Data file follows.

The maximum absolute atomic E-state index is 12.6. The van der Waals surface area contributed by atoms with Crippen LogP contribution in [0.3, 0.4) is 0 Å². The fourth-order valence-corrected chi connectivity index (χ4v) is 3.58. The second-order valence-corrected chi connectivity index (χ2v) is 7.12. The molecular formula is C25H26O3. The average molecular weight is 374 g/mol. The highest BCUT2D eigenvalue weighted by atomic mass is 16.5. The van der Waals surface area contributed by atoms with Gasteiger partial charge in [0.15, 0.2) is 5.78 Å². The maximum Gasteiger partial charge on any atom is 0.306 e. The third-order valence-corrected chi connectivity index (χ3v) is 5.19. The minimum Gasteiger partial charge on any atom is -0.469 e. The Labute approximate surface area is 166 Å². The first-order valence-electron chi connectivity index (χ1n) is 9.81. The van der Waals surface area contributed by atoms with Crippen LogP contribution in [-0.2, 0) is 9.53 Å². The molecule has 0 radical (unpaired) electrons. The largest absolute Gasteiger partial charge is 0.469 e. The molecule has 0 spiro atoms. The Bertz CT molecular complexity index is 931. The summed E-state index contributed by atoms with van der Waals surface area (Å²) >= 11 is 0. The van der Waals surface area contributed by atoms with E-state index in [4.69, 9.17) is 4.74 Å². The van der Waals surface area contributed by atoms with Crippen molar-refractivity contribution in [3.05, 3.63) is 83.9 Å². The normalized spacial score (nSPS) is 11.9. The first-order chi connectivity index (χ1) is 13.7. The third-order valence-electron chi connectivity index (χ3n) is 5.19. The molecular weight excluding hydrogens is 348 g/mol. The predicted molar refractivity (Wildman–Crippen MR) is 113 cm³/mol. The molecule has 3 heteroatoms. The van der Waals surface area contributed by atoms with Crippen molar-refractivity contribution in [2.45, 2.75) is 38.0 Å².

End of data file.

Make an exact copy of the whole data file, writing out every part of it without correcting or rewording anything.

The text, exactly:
The maximum absolute atomic E-state index is 12.6. The van der Waals surface area contributed by atoms with Crippen LogP contribution in [0.3, 0.4) is 0 Å². The fourth-order valence-corrected chi connectivity index (χ4v) is 3.58. The second-order valence-corrected chi connectivity index (χ2v) is 7.12. The molecular formula is C25H26O3. The average molecular weight is 374 g/mol. The highest BCUT2D eigenvalue weighted by atomic mass is 16.5. The van der Waals surface area contributed by atoms with Gasteiger partial charge in [0.15, 0.2) is 5.78 Å². The maximum Gasteiger partial charge on any atom is 0.306 e. The third-order valence-corrected chi connectivity index (χ3v) is 5.19. The minimum Gasteiger partial charge on any atom is -0.469 e. The Labute approximate surface area is 166 Å². The first-order valence-electron chi connectivity index (χ1n) is 9.81. The van der Waals surface area contributed by atoms with Crippen LogP contribution in [-0.2, 0) is 9.53 Å². The molecule has 0 radical (unpaired) electrons. The largest absolute Gasteiger partial charge is 0.469 e. The molecule has 0 spiro atoms. The Bertz CT molecular complexity index is 931. The summed E-state index contributed by atoms with van der Waals surface area (Å²) >= 11 is 0. The van der Waals surface area contributed by atoms with E-state index in [4.69, 9.17) is 4.74 Å². The van der Waals surface area contributed by atoms with Crippen molar-refractivity contribution in [3.05, 3.63) is 83.9 Å². The normalized spacial score (nSPS) is 11.9. The first-order chi connectivity index (χ1) is 13.7. The third-order valence-electron chi connectivity index (χ3n) is 5.19. The molecular weight excluding hydrogens is 348 g/mol. The predicted molar refractivity (Wildman–Crippen MR) is 113 cm³/mol. The molecule has 3 heteroatoms. The van der Waals surface area contributed by atoms with Crippen molar-refractivity contribution in [2.45, 2.75) is 38.0 Å².